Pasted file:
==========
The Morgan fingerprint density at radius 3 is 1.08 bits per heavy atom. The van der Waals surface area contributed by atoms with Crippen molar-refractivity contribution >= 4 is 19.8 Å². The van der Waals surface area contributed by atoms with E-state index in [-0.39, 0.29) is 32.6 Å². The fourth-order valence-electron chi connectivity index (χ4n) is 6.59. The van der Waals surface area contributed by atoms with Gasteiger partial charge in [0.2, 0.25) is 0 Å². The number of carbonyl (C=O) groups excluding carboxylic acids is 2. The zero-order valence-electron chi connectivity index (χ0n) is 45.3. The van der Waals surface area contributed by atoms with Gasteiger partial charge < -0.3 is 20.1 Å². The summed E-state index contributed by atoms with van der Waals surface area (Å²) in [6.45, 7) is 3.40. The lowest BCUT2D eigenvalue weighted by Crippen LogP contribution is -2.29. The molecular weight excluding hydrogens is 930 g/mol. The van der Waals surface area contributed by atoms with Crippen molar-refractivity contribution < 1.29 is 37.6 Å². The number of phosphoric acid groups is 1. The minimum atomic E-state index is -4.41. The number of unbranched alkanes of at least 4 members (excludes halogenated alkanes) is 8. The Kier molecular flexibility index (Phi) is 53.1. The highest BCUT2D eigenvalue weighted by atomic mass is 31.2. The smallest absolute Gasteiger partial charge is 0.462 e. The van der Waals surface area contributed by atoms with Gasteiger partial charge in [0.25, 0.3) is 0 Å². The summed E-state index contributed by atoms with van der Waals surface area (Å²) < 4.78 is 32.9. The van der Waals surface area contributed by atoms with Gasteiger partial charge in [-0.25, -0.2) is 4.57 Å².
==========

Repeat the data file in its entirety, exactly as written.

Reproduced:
The Morgan fingerprint density at radius 3 is 1.08 bits per heavy atom. The van der Waals surface area contributed by atoms with Crippen molar-refractivity contribution >= 4 is 19.8 Å². The van der Waals surface area contributed by atoms with E-state index in [-0.39, 0.29) is 32.6 Å². The fourth-order valence-electron chi connectivity index (χ4n) is 6.59. The van der Waals surface area contributed by atoms with Gasteiger partial charge in [0.2, 0.25) is 0 Å². The number of carbonyl (C=O) groups excluding carboxylic acids is 2. The zero-order valence-electron chi connectivity index (χ0n) is 45.3. The van der Waals surface area contributed by atoms with Gasteiger partial charge < -0.3 is 20.1 Å². The summed E-state index contributed by atoms with van der Waals surface area (Å²) in [6.45, 7) is 3.40. The lowest BCUT2D eigenvalue weighted by Crippen LogP contribution is -2.29. The molecular weight excluding hydrogens is 930 g/mol. The van der Waals surface area contributed by atoms with Crippen molar-refractivity contribution < 1.29 is 37.6 Å². The number of phosphoric acid groups is 1. The minimum atomic E-state index is -4.41. The number of unbranched alkanes of at least 4 members (excludes halogenated alkanes) is 8. The Kier molecular flexibility index (Phi) is 53.1. The highest BCUT2D eigenvalue weighted by atomic mass is 31.2. The smallest absolute Gasteiger partial charge is 0.462 e. The van der Waals surface area contributed by atoms with Gasteiger partial charge in [0.25, 0.3) is 0 Å². The summed E-state index contributed by atoms with van der Waals surface area (Å²) < 4.78 is 32.9. The van der Waals surface area contributed by atoms with Gasteiger partial charge in [-0.25, -0.2) is 4.57 Å².